As for what’s next down the pipeline from Palka, she’s recently helmed Collection—a Todd Friedman-penned drama that delves into the seedy underbelly of debt collection and stars Alex Pettyfer and Mike Vogel. Unsurprisingly, Marianna found parallels in its narrative to not only homegrown art, but real-life testimonies from friends that illustrated how important the work was.
“When I read the script, it reminded me of [Ken Loach’s 1997 film] Carla’s Song. It was about a Latina woman, but I made her Nicaraguan,” Palka reveals. “I got [GLOW co-star] Shakira Barrera and she’s so good. In Scotland, everyone I know is dealing with folk knocking their door and being like ‘hi, you owe money on your credit card so I’m going to be an asshole to you,’ so it feels like an international rights issue. The film is really anti-ICE, pro-immigration, basically a real vitamin pill for anyone who voted for Trump.”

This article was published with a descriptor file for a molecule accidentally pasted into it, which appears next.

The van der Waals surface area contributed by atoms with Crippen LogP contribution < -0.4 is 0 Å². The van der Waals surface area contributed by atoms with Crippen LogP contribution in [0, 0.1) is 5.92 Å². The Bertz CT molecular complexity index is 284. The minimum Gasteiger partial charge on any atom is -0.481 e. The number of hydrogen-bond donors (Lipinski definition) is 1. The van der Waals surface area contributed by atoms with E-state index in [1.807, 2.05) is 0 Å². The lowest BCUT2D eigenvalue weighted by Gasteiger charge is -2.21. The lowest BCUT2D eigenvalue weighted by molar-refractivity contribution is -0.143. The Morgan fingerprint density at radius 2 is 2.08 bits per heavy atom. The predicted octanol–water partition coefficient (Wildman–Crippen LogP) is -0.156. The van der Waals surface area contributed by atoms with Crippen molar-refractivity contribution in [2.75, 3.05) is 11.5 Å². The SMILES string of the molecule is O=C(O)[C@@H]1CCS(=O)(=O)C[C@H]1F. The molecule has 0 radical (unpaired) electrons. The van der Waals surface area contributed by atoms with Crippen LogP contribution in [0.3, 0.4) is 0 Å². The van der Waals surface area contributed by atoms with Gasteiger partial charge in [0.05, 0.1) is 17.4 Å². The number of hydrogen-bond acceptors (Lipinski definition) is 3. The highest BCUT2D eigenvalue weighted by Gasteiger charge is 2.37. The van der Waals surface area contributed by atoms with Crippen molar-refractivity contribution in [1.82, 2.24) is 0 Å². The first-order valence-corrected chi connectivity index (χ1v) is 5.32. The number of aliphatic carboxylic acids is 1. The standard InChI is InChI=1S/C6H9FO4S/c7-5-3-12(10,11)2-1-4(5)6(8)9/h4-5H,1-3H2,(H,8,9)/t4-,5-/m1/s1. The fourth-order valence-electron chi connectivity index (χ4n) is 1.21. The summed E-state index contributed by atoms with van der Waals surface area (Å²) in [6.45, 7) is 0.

Rather than keeping the activism on-screen, this spirit of kinship with her fellow humans is also enacted in her day-to-day life and shines through in her charity work. Ingrained into her from a young age, Marianna sees paying it forward as a station above her contributions to the screen.
“It has to be part of it and is more important in a way. I don’t know, I was just raised like that. If something good happens to you, then you need to give it back to what’s going on. It’s all woven into the idea of ‘what you give to another person, is what you do for yourself.’ Kids charities, women’s charities, I’m all about that.”